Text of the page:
Nordstrom, the only major department store that isn't in Manhattan (and as a Seattle native, one of my favorites), continues to tease us by opening Treasure & Bond--a charity store in SoHo that also happens to be the brain child of philanthropist Catie Marron and Vogue's Anna Wintour, WWD is reporting.
Since the proceeds from the store will be going to different New York-based children's charities (Wintour and Marron chose the first round), Nordstrom won't be making a profit from this and you won't find the Nordstrom name anywhere in the store. It's more of an experiment and a way to make connections and to gauge response.
"Anything we can do to make us better and more informed is important," CEO of Marketing Pete Nordstrom told WWD. "By virtue of the fact that Treasure & Bond has a philanthropic aspect, it connects us to the community.”
It's a smart move--especially if one of those connections is already Anna Wintour--she's kind of the most important one. They also have Jeffrey Kalinsky--owner of the successful Atlanta and Meat Packing boutiques and Nordstrom's executive vice president of designer merchandising.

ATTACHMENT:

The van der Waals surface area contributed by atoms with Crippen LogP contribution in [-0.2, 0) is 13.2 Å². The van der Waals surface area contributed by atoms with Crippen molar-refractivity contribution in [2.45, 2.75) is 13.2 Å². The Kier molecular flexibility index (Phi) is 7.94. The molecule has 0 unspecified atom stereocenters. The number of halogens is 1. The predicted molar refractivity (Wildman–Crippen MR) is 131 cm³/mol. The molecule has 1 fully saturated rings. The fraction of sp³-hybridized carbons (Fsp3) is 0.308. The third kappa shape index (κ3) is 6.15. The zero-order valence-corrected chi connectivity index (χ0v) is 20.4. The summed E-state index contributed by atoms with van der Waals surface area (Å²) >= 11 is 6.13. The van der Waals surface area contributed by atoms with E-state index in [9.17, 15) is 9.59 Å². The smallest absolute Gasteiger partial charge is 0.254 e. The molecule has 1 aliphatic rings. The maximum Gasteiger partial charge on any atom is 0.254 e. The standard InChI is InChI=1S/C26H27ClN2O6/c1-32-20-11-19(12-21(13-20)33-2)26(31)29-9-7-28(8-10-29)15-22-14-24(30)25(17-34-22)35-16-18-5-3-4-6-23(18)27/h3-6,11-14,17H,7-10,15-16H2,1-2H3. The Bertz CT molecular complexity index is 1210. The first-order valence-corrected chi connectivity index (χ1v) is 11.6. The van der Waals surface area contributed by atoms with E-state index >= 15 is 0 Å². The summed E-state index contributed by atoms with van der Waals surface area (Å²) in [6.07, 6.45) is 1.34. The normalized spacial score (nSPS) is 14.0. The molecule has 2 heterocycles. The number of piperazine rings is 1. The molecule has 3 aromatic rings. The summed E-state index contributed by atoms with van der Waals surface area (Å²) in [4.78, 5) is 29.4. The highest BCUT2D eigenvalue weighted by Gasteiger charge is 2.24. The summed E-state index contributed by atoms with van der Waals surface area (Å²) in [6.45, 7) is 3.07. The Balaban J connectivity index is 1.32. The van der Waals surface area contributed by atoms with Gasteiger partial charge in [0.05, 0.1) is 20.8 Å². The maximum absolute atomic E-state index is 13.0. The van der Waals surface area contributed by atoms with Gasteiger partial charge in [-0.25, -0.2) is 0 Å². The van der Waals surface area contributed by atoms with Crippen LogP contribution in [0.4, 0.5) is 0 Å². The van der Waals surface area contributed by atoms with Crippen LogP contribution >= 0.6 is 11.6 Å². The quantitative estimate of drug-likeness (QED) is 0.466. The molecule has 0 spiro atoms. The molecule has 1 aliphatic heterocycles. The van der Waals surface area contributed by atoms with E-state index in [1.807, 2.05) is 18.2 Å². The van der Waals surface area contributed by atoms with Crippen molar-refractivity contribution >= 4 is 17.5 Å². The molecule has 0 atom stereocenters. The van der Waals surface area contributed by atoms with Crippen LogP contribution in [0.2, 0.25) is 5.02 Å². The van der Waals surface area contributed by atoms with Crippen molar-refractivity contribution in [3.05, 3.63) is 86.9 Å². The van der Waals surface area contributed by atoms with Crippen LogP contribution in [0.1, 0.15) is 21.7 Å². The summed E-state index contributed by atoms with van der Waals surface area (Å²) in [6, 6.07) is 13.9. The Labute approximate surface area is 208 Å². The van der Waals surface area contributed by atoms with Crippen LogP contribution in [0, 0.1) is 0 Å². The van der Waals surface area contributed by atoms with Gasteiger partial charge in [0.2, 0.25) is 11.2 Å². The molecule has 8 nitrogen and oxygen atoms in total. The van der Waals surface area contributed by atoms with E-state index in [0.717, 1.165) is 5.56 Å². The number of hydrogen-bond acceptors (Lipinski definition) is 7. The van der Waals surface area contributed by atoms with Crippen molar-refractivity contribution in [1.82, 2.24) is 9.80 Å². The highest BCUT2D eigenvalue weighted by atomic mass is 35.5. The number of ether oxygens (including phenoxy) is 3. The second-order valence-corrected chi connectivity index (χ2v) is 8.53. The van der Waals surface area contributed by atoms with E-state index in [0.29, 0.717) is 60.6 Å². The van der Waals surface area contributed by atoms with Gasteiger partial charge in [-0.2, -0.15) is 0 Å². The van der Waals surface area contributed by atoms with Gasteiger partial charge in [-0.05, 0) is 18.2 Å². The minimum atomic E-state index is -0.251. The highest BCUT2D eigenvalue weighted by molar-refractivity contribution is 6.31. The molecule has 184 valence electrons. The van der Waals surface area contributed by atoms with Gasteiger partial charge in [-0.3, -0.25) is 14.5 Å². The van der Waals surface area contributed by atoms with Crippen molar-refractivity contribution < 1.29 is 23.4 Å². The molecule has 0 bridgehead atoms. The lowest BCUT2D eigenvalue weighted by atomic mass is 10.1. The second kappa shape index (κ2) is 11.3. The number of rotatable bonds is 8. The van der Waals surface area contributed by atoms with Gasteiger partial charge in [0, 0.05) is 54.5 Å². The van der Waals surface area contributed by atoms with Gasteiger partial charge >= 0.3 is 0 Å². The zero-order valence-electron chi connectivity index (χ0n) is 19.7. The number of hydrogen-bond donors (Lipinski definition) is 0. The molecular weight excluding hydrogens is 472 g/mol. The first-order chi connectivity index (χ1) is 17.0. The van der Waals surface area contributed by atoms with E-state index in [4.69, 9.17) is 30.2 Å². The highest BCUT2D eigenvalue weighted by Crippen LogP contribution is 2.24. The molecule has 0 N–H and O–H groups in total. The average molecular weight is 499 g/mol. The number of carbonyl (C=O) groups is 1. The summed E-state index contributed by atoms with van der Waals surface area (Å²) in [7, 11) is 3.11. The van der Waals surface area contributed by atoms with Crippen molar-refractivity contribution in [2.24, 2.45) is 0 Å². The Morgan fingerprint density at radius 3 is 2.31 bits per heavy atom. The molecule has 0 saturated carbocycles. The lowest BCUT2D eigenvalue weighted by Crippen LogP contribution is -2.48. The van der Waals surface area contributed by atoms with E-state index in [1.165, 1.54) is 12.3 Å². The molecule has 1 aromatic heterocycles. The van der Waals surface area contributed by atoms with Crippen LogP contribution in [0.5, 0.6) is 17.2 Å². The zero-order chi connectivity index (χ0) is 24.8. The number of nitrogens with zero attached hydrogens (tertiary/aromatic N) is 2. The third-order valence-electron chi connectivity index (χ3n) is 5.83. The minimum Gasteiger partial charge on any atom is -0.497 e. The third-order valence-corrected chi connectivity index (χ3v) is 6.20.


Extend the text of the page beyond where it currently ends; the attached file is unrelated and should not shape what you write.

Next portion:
"If we opened something like this, and had it be Nordstrom in some way, it would end up disappointing — people would show up and say, ‘What’s this?’” Nordstrom told the Times. The retailer wants to figure out how New Yorkers shop.
According to WSJ, who tracked Nordstrom's location hunt, they've been having trouble finding a location where they wouldn't have to compromise on size and design--the light-filled, airy aesthetic they're known for will be hard to come by in Manhattan. The most likely site right now is west side development Hudson Yards.
Nordstrom will do well regardless of where it's located--mostly because of a level of service that I'd argue is unparalleled even in Manhattan. And with the support of people like Wintour and Kalinsky and two ways to gauge Manhattan retail (Treasure & Bond and the disappointing Nordstrom Rack), it sounds like they're on the right track.